The problem with that theory is until the young have something to lose, arguing about future pensions won’t make much sense to them. Up to this point in their lives, the typical 18 yo has had almost everything handed to them by big daddy. So why not expect things to continue with big mummy government?

    And besides, they will never get that old.

  9. Notafan

    18 year olds are mostly finishing high school, they won’t start thinking about these things until they get those paychecks which show how much tax and hecs is being deducted from their gross pay, which means around the age of 24, these days.

  10. Alfonso

    13. Socialism has no price discovery mechanism so it is invalid, end of story.

  11. H B Bear

    9. It is feasible for one generation to shift costs to subsequent ones. That is what national government debts and the U.S. social security system do (but not the social security system of Singapore).

    I don’t know why inter-generational issues don’t get more air play in Australian politics. Government debt is nothing more than time shifting of expenditure and the burden of taxation.

    The Singaporean model of combined superannuation/housing/medical savings is looking pretty good compared to Keating’s model, as bastardised by Costello and others.

  12. Tel

    9. It is feasible for one generation to shift costs to subsequent ones.

    Until a generation comes along and just folds arms and says “No!” at which point shit hits the fan. Sooner or later, such a generation will come.

  13. Tel

    The Singaporean model of combined superannuation/housing/medical savings is looking pretty good compared to Keating’s model, as bastardised by Costello and others.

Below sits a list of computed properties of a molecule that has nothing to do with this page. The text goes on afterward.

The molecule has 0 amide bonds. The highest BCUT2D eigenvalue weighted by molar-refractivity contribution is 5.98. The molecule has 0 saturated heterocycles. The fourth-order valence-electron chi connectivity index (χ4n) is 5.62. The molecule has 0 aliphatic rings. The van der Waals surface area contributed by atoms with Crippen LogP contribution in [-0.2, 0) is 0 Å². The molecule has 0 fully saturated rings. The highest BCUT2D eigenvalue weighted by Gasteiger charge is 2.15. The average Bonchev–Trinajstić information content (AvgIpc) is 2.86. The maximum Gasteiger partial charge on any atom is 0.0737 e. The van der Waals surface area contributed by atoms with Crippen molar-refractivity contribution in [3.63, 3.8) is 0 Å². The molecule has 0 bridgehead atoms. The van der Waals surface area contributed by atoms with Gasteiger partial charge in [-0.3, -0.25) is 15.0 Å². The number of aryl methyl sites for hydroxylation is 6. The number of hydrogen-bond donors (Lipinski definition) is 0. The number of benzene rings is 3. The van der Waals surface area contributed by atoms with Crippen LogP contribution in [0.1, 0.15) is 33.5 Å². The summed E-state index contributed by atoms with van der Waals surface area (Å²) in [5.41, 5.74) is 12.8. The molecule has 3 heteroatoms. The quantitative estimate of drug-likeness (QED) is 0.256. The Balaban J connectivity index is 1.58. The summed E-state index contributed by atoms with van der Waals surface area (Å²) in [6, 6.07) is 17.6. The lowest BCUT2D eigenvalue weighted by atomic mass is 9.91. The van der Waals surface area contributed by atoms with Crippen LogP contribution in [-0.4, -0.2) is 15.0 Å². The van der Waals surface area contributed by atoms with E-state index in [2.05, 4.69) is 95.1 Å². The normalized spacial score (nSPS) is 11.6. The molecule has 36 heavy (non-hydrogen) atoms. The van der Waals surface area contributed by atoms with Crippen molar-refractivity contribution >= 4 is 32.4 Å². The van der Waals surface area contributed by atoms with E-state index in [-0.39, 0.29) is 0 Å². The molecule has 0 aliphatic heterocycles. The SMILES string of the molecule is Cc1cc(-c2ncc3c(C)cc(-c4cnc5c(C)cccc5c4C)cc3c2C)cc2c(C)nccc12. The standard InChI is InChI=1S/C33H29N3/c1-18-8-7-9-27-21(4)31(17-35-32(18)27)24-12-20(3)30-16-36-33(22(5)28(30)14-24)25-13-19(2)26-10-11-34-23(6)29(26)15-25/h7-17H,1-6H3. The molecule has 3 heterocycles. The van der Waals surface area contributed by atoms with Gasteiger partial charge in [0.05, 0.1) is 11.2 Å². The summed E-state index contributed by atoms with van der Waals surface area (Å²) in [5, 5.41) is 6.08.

The US Social Security has about 10 years left and something has to give. Probably there will be a way to gently defuse the entitlements but it’s going to be very tough. Difficult to see how the US economy can withstand higher taxes and there will come a point where they can’t keep raising the debt.

    I think the Australian system is considerably more robust than that. I bloody hope so.

  14. blogstrop

    In our family we try to move assets from one generation to the next. But who are the enemies of this?

  15. Brett_McS

    Preferences cannot be ranked between people.

  16. I am the Walrus, koo koo k'choo

    V. good.

    14. If people can gain an advantage from an activity and at the same time shift the costs of this activity onto someone else, they will do so.

  17. RodClarke

    13. Socialism has no price discovery mechanism so it is invalid, end of story.

    +1

    The way that the Free Enterprise Price discovery system can deliver fresh fruit all year round (and millions of other goods and services), all over the world is truly amazing when you think about it.

    Socialism couldn’t get Oranges from Florida to Sydney much less a Mobile Phone / Computer in the pocket of 1/2 the people in the 3rd world.

  18. Judy, when I originally posted the link, I neither expected it to go viral nor expect Paul Krugman to imply that I am the double-secret ring-leader of a vast right-wing conspiracy!

    The other day in his blog at the New York Times, Krugman said:

    “…why the sudden attention to Sargent’s 2007 speech?

    I think it’s fairly obvious: it’s essentially stealth anti-Keynesian propaganda, cloaked in the form of a widely respected and liked economist uttering what sound like eternal truths.

    But they aren’t, and the real goal here is to undermine the case for fighting unemployment in the here and now.

    There are virtues to that 2007 talk, but right now is no time for 2007 Sargent.”

    In my reply at his blog, I said that I posted the link to make a point that most economic analysis is free of politics because the average economist is a moderate Democrat. Tom Sargent is a life-long democrat.

    Krugman said earlier in his post that:

    “It’s not so much that what Sargent said is wrong, although some of his principles are by no means universally agreed upon, even in normal times.

    What’s so striking about Sargent’s points is that it’s hard to think of a worse time to cite them.

    And the people citing that old speech clearly have ulterior motives.”

    I live in New Zealand. Not everything is about U.S. domestic politics.